"I am more modest now, but I still think that one of the pleasantest of all emotions is to know that I, I with my brain and my hands, have nourished my beloved few, that I have concocted a stew or a story, a rarity or a plain dish, to sustain them truly against the hungers of the world."

#2. "Kitchen Confidential: Adventures in the Culinary Underbelly" by Anthony Bourdain

I had heard about Anthony Bourdain before I found this book, but because he was not a Food Network chef, he was not on my radar. Sarah recommended that I read it, and I was immediately sucked into Bourdain's world of culinary debauchery. He truly writes like the bad boy of the culinary world and "adventures in the culinary underbelly" is an understatement at best. Being a published author of mysteries prior to his writing Kitchen Confidential, Bourdain's writing style impressed me. (I was praying it didn't go down the same awful road as Chef Jeff's Cooked. If you read 42 metaphors for drugs in the first chapter, it's probably not a good indication that literature is to follow.) Luckily, Bourdain did not, and his style was classic yet edgy, like most of his food, come to think of it.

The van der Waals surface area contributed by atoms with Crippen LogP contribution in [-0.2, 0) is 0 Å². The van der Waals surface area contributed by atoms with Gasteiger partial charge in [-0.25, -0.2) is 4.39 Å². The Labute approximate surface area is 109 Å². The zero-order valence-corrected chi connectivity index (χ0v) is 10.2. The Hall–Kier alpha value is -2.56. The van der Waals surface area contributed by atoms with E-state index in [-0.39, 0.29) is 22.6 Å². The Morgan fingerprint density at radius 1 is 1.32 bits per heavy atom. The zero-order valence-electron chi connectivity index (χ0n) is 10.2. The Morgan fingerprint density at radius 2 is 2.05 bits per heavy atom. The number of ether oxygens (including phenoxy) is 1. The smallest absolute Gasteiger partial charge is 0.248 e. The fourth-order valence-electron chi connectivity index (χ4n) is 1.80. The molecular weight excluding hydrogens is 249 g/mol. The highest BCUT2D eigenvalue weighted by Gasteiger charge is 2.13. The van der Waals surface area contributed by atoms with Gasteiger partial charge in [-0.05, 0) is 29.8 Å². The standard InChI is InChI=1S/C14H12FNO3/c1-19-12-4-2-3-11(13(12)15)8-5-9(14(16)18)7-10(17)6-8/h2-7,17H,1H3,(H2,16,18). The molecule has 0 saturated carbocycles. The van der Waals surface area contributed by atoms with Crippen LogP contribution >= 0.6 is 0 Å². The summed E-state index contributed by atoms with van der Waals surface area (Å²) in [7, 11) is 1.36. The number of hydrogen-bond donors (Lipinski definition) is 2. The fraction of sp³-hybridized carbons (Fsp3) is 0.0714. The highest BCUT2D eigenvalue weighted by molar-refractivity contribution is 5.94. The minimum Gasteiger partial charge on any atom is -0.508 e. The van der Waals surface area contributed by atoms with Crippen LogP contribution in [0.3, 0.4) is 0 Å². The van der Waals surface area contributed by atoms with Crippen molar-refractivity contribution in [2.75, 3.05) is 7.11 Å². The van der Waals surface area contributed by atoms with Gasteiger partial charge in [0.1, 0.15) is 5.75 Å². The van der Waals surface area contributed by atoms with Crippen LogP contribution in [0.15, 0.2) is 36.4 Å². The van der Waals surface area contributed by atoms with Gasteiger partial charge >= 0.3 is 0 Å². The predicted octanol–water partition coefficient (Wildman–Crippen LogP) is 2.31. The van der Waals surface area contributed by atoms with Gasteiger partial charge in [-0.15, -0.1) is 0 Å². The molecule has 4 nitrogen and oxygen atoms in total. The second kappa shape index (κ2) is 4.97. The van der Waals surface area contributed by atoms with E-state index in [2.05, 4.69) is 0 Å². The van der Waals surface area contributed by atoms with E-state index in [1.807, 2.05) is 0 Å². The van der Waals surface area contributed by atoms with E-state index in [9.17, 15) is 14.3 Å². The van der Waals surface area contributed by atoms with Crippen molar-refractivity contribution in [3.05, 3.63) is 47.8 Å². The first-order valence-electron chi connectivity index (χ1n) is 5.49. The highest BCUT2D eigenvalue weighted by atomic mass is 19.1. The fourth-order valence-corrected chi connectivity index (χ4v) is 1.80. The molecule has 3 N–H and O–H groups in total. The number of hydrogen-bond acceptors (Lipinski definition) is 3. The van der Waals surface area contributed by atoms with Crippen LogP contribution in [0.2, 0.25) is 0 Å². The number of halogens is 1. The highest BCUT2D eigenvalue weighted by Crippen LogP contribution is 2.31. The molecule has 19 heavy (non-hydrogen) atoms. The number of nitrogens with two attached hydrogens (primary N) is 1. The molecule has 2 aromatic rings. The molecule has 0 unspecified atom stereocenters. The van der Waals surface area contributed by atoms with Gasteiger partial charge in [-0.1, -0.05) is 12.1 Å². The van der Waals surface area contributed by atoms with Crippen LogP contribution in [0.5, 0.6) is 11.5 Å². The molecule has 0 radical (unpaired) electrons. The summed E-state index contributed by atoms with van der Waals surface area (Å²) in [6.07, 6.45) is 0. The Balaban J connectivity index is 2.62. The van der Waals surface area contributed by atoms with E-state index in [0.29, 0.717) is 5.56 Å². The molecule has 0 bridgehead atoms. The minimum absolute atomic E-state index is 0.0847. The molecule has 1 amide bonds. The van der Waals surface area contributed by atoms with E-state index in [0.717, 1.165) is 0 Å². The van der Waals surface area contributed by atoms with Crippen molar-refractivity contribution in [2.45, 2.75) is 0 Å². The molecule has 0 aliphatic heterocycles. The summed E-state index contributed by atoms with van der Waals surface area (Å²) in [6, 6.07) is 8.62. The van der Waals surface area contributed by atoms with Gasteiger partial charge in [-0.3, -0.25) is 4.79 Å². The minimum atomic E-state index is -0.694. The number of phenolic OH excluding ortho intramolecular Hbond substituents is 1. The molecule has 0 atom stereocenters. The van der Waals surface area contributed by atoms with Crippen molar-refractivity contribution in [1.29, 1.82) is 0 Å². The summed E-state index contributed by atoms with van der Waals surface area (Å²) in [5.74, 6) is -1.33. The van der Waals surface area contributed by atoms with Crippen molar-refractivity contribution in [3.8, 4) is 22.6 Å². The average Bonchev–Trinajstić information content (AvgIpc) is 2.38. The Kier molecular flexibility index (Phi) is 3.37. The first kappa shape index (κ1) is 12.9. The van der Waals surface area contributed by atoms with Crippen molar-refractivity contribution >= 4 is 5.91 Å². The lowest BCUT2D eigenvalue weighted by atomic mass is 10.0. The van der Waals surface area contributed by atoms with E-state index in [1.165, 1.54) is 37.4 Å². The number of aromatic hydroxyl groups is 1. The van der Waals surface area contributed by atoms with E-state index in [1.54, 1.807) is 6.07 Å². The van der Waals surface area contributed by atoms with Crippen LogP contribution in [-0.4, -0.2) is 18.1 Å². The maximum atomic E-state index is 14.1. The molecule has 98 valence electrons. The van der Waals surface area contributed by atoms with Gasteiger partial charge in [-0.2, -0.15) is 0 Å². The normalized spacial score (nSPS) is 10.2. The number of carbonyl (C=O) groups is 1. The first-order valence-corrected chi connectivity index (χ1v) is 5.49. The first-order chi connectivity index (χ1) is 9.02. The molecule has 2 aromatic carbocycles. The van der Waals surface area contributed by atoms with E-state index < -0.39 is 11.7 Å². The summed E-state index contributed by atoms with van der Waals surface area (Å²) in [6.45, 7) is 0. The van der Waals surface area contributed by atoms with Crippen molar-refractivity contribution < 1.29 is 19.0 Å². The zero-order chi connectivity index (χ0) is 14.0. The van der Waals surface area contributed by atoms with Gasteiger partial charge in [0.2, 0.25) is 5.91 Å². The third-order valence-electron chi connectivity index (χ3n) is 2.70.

#3. "I Loved, I Lost, I Made Spaghetti" by Giulia Melucci